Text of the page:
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SPORTS AND PASTIMES.I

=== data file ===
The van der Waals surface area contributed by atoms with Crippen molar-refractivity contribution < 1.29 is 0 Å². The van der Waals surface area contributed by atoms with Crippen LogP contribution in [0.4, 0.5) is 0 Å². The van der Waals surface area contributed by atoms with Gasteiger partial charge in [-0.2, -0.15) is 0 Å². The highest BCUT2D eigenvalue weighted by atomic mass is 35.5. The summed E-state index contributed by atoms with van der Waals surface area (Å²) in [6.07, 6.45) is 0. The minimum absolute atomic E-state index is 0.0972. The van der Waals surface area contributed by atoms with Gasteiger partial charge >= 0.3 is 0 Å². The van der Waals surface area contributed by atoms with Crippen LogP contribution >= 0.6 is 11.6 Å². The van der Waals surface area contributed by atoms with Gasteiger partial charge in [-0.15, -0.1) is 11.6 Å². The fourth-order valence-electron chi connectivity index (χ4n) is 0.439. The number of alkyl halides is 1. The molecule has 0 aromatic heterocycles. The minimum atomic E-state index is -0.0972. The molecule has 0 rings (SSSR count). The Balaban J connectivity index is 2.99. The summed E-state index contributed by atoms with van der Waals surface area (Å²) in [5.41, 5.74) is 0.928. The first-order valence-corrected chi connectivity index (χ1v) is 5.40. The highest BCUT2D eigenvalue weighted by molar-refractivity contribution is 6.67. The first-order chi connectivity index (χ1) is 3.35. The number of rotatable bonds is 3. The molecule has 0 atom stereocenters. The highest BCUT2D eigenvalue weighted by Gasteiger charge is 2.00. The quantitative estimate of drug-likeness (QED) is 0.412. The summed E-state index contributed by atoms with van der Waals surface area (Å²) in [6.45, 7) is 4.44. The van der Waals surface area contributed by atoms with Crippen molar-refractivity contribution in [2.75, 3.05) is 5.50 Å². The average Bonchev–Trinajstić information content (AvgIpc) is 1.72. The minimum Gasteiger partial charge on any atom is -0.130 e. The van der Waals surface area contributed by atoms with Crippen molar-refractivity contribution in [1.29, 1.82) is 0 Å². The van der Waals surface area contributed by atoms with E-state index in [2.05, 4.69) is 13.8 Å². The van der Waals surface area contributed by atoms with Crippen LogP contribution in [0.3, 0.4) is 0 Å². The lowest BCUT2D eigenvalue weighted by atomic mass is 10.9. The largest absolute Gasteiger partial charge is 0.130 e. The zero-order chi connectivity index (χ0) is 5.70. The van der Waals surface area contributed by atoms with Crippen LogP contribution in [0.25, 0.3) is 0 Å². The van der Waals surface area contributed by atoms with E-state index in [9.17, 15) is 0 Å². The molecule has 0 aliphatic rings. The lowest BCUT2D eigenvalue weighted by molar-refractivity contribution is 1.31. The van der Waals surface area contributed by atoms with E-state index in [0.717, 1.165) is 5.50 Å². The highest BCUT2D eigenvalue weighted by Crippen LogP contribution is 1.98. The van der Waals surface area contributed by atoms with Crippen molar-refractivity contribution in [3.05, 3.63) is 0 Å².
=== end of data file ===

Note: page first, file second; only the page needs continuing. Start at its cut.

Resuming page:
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SPORTS AND PASTIMES. I The attempt to raise a sensation in regard to the Calcutta sweep and the rather un- usually big field for this year's Derby has fallen very flat in racing circles, writes Asmodeus," for the stories circulated that certain owners who ran horses possessing but outside chances in the big race were induced to do so for a monetary consideration by those -who had drawn horses in the great IndÜw lot- tery is generally discredited. Moreover, it is difficult to see how the Jockey Club can or would prevent any owner from running a Diorse who is duly qualified to tako part in the Derby. Now, amongst the horses who started at forlorn odds were those owned by such good sportsmen as the Duke of Portland, Lord Carnarvon, Mr. Leopold de Rothschild, Colonel E. W. Baird, Mr. RusHel, M. Aumom, Mr. George Ed warden, Mr. James Buchanan, Mr. W. Clark, and Mr. Hulton. Would any of these gentlemen have had their horses saddled for a secondary consideration other than that connected with the race? The idea is preposterous. Lord Cheylesmore, presiding at a meeting of the National Rifle Association, said that at this year's Bisley the central for match xifle competitions would be 24in. in diameter to count six; for service rifle competitions the bull's-eye of the 500 yards target would be reduced from 18in. diameter to 16in. The time-limit for each separately-signalled shot at 600 yards and under would be 30see., and in all other competitic; s one minute from the time at which the target is clear. It is announced by the National flifle Asso- ciation, subj ect to final verification, that Colonel Schumacher's Empire Day Challenge Cup competition has been won by the 4th Bat- talion of the King's Royal Rifles, now at Hawal Pindi, with a score of 2,740 points out of a possible 4,000. Judging by the published particulars of tI e three American yachts from which an America Cup defender is to be selected, one gathers, says a Standard writer, that the Herreshoff boat approximates most nearly to the normal type fostered by the universal rule, in which case, should she turn out to be the "vessel chosen as defender in the Cup races, she will be in the receipt of a consider- able amount of time allowance; and it is more than probable that the great American de- signer has concentrated his powers on pro- ducing a boat which will be seen at her best at windward work and in running before the wind. Three of the races out of five, or possibly two out of three, will be sailed fifteen miles to windward and return," and it will be the object of the yacht of smaller rating, if not quite so fast as her larger opponent, to stick as close to her rival as possible on the turn to windward and blanket her on the return journey before the wind. Assuming Sham- rock IV. to be the faster all-round vachi. of the two, the actual result of the series of races for the Cup will depend largely upon whether or not she is relatively a good per- former to windward. In the event of Vanitie or Defiance being selected as defender, the same probabilities hold good, especially, we think, in the case of Vanitie, but not to such a marked degree as would be the case were Resolute the chosen vessel. The Russian Government has notified from St. Petersburg that Finland will not be allowed to take part under her own name in the Olympic Gaines in Berlin in 1916. and the Finnish Olympic Committee will probably very soon be dissolved by command of General Sevn. The' Russian Government (Reuter's Agency states) had previously ap- proached the International Olympic Commit- tee, but that body refused to exclude the Finns or the member for Finland (Baron von Willebrand), or otherwise place the Finnish athletes under Russian control. If the Berlin committee, directing the games, takes up an attitude similar to that of the Central Com- mittee in Paris it is difficult 'to see how the Finnish men can be prevented from going to Berlin, except.. by imprisoning them in a fortress and confiscating the money of the Finnish Olympic Committee. Finland was the fourth nation at Stockholm and Russia was fifteenth. The Scottish professional golf champion- ship, which concluded on Friday on the North Berwick Burgh course, provided a new win- ner. D. P. Watt, the Mortonhall professional, by accomplishing 9 fine fourth round ol seventy-one, ousted his brother Willie Watt (Dirleton) from the leadership, which he had held from the start, and won by a couple of strokes. 0 Yves, a one armed French golfer, who is an assistant professional at La, Boulie, Ver- sailles, intends, the Dally ill oi f says, to take part in the British Open Championship at Prestwick this month. Yves, an extraordin- arily fine golfer, has done La Boulie in seventy-three strokes. He does not expect to be in the running for the championship, but in ihe opinion of Arnaud Massy Yrek is good enough to survive the qualifying round at Troon on June 11th and 12th. The programme for the Lancashire amateur championship meeting arranged annually by the Lancashire Union of Gold Clubs pro- mises four full days' play on the Southport and Ai'nsdaie links on July 1st to 4tli. On the first dav there will be 3G holes stroke play, by which the first sixteen will qualify for the championship match play. The scores made that day will also count for the team cham- pionship. On the Thursday the first and second rounds of the' championship matches will be played, as well as a handicap competi- tion over eighteen holes among players having a handicap of ten or under; on Friday there will be the semi-ifnals and final of the championship, and a second division handi- cap; and on Saturday there will be a county match against the Midlands, who are new 4pponeli ts for Lancashire. The information is to lnnd that Emil Voigt, the amateur vegetarian runner, lias re- turned from Australia. Jt will be remem- bered that Voigt, who was a member of the Manchester Athletic Club, won the mile A.A.A. championship in 1910. He was als;o successful in winning the four miles A.A.A. championship two years consecutively, in 1908 and 1909. Voigt was the prime mover in the organisation of the Amateur Athletes' Union, which only became defunct when he left this country for Australia about three years ago. He was a strong advocate of making the A.A.A. championships peramhulatcrv. He endeavoured to induce the authorities to hold the championships alternately in the North, South, and the Midlands, as he believed it would be an effectual means of reviving in- terest in the sport. Mr. P. A. Timbs, the lion, treasurer, re- ported to the annual meeting of the Amateur Football Association that last season resulted in a loss of C5. though there was a balance in "hand of 4:73 17s. 7d. Mr. Wreford Brown said that although the A.F.A. had joined with the F.A. lie hoped all clubs would do their utmost to keep up the strength and status of the A.F.A., and while if they could not ap- preciably strengthen their position, 1m» "trusted that the Association would at least re- main as strong as it was at present. The famous stud of hackneys belonging to the late Mr. William Foster has been sold at Mel Valley, Birmingham. Chief interest cen- tred in Mel Valley Bauble, champion at the London Hackney Show this year, and de- scribed as the best pony, alive under 13'2. Bid- ding started at 200 guineas, and the pony finally went to Mr. Bourne, of Watford, for 1,150 guineas, which constitutes a world's re- cord. Mr. Bourne also purchased Mel Valley's Fame, a five,-year-olA bay gelding, for 526 guineas. G. Hierons and H. Cowdray, the Queen's dub professionals, will play an exhibition singles lawn-tennis .match at Queen's Club, "West Kensington, on Saturday, June 13th, at three o'clock. -They will also engage in two -or three doubles matches against prominent amateurs, but the final arrangements fot these are not yet definitely fixed.